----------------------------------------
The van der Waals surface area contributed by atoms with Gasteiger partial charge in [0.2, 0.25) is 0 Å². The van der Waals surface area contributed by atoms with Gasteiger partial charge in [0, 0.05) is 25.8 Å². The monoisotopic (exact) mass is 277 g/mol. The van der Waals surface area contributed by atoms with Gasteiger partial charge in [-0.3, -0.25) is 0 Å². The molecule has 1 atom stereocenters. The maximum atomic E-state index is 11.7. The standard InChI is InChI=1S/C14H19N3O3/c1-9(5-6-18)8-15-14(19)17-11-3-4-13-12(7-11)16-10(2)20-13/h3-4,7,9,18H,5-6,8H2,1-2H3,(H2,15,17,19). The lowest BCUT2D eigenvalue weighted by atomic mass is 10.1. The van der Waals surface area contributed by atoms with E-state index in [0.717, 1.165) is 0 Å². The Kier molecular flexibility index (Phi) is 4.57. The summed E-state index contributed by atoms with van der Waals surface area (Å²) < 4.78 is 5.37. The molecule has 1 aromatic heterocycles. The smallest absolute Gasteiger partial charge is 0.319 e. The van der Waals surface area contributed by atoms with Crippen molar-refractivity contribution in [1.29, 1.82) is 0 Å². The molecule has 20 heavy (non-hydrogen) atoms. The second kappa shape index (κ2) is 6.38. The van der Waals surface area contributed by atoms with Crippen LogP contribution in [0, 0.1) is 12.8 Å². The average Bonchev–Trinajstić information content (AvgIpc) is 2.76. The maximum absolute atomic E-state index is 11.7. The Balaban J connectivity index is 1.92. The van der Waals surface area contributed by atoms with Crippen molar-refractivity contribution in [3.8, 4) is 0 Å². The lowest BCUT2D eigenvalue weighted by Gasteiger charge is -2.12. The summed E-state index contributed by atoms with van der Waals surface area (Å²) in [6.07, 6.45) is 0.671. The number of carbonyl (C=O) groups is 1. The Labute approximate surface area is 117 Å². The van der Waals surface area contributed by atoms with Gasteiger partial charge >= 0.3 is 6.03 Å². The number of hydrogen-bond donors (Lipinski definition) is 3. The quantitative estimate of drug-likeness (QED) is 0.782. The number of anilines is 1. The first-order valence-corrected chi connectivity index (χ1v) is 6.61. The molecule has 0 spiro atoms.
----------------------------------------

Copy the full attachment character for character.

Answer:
The van der Waals surface area contributed by atoms with Gasteiger partial charge in [0.2, 0.25) is 0 Å². The van der Waals surface area contributed by atoms with Gasteiger partial charge in [0, 0.05) is 25.8 Å². The monoisotopic (exact) mass is 277 g/mol. The van der Waals surface area contributed by atoms with Gasteiger partial charge in [-0.3, -0.25) is 0 Å². The molecule has 1 atom stereocenters. The maximum atomic E-state index is 11.7. The standard InChI is InChI=1S/C14H19N3O3/c1-9(5-6-18)8-15-14(19)17-11-3-4-13-12(7-11)16-10(2)20-13/h3-4,7,9,18H,5-6,8H2,1-2H3,(H2,15,17,19). The lowest BCUT2D eigenvalue weighted by atomic mass is 10.1. The van der Waals surface area contributed by atoms with E-state index in [0.717, 1.165) is 0 Å². The Kier molecular flexibility index (Phi) is 4.57. The summed E-state index contributed by atoms with van der Waals surface area (Å²) < 4.78 is 5.37. The molecule has 1 aromatic heterocycles. The smallest absolute Gasteiger partial charge is 0.319 e. The van der Waals surface area contributed by atoms with Crippen molar-refractivity contribution in [1.29, 1.82) is 0 Å². The molecule has 20 heavy (non-hydrogen) atoms. The second kappa shape index (κ2) is 6.38. The van der Waals surface area contributed by atoms with Crippen LogP contribution in [0, 0.1) is 12.8 Å². The average Bonchev–Trinajstić information content (AvgIpc) is 2.76. The maximum absolute atomic E-state index is 11.7. The Balaban J connectivity index is 1.92. The van der Waals surface area contributed by atoms with Crippen molar-refractivity contribution in [3.8, 4) is 0 Å². The lowest BCUT2D eigenvalue weighted by Gasteiger charge is -2.12. The summed E-state index contributed by atoms with van der Waals surface area (Å²) in [6.07, 6.45) is 0.671. The number of carbonyl (C=O) groups is 1. The Labute approximate surface area is 117 Å². The van der Waals surface area contributed by atoms with Gasteiger partial charge >= 0.3 is 6.03 Å². The number of hydrogen-bond donors (Lipinski definition) is 3. The quantitative estimate of drug-likeness (QED) is 0.782. The number of anilines is 1. The first-order valence-corrected chi connectivity index (χ1v) is 6.61. The molecule has 0 spiro atoms.